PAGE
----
Management of Stress and Coping Behaviour of Police - medIND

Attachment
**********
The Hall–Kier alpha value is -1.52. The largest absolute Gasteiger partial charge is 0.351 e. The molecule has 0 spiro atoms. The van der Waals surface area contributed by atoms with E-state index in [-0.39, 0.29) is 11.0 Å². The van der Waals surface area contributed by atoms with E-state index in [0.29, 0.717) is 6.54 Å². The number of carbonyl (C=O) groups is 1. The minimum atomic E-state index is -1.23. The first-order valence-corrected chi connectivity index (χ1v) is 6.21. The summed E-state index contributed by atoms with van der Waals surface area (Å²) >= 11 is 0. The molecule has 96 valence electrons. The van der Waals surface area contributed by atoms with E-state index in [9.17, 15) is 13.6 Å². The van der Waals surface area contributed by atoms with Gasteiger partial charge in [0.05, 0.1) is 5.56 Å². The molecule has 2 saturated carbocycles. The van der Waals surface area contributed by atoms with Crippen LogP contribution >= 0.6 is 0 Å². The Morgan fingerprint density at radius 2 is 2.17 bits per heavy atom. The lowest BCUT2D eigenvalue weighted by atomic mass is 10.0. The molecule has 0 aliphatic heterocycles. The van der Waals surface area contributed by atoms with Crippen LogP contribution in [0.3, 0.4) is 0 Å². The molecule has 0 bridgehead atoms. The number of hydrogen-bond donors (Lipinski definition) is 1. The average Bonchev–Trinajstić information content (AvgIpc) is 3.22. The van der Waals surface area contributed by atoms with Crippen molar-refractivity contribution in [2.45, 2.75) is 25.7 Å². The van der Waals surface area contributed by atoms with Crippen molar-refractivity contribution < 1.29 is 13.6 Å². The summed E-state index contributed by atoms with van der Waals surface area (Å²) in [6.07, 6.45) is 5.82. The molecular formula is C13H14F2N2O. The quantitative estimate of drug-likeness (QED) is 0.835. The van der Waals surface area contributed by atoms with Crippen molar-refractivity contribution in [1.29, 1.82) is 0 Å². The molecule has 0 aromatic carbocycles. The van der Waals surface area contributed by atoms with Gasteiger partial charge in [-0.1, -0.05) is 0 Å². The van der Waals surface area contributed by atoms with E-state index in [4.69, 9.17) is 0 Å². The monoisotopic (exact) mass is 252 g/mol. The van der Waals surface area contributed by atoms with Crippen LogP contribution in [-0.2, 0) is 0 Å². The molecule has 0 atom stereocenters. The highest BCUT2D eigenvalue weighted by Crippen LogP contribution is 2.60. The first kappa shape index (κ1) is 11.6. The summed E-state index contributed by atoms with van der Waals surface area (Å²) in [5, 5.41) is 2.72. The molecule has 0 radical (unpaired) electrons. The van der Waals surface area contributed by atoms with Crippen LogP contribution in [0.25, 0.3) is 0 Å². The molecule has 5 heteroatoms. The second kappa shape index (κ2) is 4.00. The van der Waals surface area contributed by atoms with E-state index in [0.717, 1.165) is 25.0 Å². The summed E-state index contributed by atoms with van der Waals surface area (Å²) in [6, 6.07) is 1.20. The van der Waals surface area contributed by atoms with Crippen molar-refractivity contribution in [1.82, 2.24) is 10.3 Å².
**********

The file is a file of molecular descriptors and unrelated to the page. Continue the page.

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1 47 Journal of the Indian Academy of Applied Psychology, January 2009, Vol. 35, No.1, 47-53. Management of Stress and Coping Behaviour of Police Personnel through Indian Psychological Techniques Randhir Singh Ranta Himachal Pradesh University, Shimla The police fulfils an essential role in the society and stress potentially reduces the effectiveness of the personnel. The stressed police officers pose a threat to themselves, their colleagues, offenders and/or to public safety and thus it is a matter of urgent concern for psychologists in particular and mental health researchers in general. There are endeavors to reduce, eliminate or modify stress among police personnel using psychological techniques based on the western model. The present study is unique as it uses stress management and stress coping techniques based on Indian psychological models. The multidimensional psychological interventions used in this study were chosen on the basis of indigenous psychological viewpoints embedded in Yoga and meditational techniques. The volunteers chosen from different ranks of police personnel (e.g. constables, head constables, assistant sub-inspectors and inspectors) to reduce their stress using a control group technique. In order to assess the efficacy of these multidimensional psychological interventions, scores on stress and coping were taken prior to and after the intervention (pretest and posttest design). Repeated measures analysis of variance was applied to compare the experimental and control groups. It was found that the multidimensional psychological interventions were significant in reducing job stress, and they enhanced the coping behavior of subjects. The study highlights the role of stress management techniques developed from Indian psychology theory. Keywords: Management of Stress, Coping Behaviour, Police Personnel, and Indian Psychological Techniques Everyone in todays life experiences a fair mismanagement is a harbinger to the job share of stress, irrespective of personal (Times of India, 1993). Social change, characteristics, environment and social economic conditions, the total criminal justice conditions. The concept of stress was first system and the demands made on introduced in the life sciences by Hans Seyle policemens time with their families, all (1956). The term stress is applied to the contributes towards the stress (Grencik, total transaction between the stressor and 1975). coping resources in the interaction together, The policies and procedures of the over time, so that one may speak of system police organization (Swanson & Territo, 1983) being under stress (Lazarus, Averiel & and autocratic management (Cooper, Option,1970) or a particular situation being Davidson, & Robinson, 1982) have been stressful (Selye, 1978). He defined stress as known to cause discontent and dissatisfaction the non-specific response of the body to any among police personnel along with frequent demand. The presence of stress among transfer, suspension / suppression, delayed policemen is felt but not recognized as the promotions, non-grant of leave on time and major enemy (Mathur, 1994). Media reports departmental inquires (Mathur, 1995). of police brutality, in-discipline and the